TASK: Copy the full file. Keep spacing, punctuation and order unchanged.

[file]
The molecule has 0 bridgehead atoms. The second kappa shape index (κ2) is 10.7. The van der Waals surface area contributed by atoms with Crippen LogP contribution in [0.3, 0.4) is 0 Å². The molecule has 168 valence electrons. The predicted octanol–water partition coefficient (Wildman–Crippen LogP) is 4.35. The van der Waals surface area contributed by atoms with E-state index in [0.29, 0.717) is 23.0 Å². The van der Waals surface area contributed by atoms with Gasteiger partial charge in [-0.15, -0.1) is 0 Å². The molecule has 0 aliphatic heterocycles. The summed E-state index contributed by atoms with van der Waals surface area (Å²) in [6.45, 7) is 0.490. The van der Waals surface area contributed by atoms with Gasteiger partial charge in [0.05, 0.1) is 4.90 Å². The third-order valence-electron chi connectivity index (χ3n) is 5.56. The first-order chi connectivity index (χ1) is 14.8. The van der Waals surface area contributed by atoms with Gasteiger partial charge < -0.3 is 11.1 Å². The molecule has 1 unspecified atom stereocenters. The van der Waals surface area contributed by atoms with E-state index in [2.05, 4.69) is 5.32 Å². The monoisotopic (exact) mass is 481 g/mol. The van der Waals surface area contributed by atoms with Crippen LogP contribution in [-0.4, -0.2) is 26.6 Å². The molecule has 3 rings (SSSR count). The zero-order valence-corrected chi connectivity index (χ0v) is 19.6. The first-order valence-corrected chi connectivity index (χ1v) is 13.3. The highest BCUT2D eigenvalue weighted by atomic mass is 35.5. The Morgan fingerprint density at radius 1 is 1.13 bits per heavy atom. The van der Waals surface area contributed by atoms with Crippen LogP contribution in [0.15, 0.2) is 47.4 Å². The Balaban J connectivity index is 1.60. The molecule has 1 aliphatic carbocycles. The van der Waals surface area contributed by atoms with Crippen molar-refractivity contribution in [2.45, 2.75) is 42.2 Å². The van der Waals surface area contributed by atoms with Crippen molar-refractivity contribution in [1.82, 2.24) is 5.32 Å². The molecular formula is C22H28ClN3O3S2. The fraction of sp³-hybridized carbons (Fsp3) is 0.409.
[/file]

The molecule has 0 bridgehead atoms. The second kappa shape index (κ2) is 10.7. The van der Waals surface area contributed by atoms with Crippen LogP contribution in [0.3, 0.4) is 0 Å². The molecule has 168 valence electrons. The predicted octanol–water partition coefficient (Wildman–Crippen LogP) is 4.35. The van der Waals surface area contributed by atoms with E-state index in [0.29, 0.717) is 23.0 Å². The van der Waals surface area contributed by atoms with Gasteiger partial charge in [-0.15, -0.1) is 0 Å². The molecule has 0 aliphatic heterocycles. The summed E-state index contributed by atoms with van der Waals surface area (Å²) in [6.45, 7) is 0.490. The van der Waals surface area contributed by atoms with Gasteiger partial charge in [0.05, 0.1) is 4.90 Å². The third-order valence-electron chi connectivity index (χ3n) is 5.56. The first-order chi connectivity index (χ1) is 14.8. The van der Waals surface area contributed by atoms with Gasteiger partial charge < -0.3 is 11.1 Å². The molecule has 1 unspecified atom stereocenters. The van der Waals surface area contributed by atoms with E-state index in [2.05, 4.69) is 5.32 Å². The monoisotopic (exact) mass is 481 g/mol. The van der Waals surface area contributed by atoms with Crippen LogP contribution in [-0.4, -0.2) is 26.6 Å². The molecule has 3 rings (SSSR count). The zero-order valence-corrected chi connectivity index (χ0v) is 19.6. The first-order valence-corrected chi connectivity index (χ1v) is 13.3. The highest BCUT2D eigenvalue weighted by atomic mass is 35.5. The Morgan fingerprint density at radius 1 is 1.13 bits per heavy atom. The van der Waals surface area contributed by atoms with Crippen LogP contribution in [0.15, 0.2) is 47.4 Å². The Balaban J connectivity index is 1.60. The molecule has 1 aliphatic carbocycles. The van der Waals surface area contributed by atoms with Crippen molar-refractivity contribution in [2.45, 2.75) is 42.2 Å². The van der Waals surface area contributed by atoms with Crippen molar-refractivity contribution in [1.82, 2.24) is 5.32 Å². The molecular formula is C22H28ClN3O3S2. The fraction of sp³-hybridized carbons (Fsp3) is 0.409.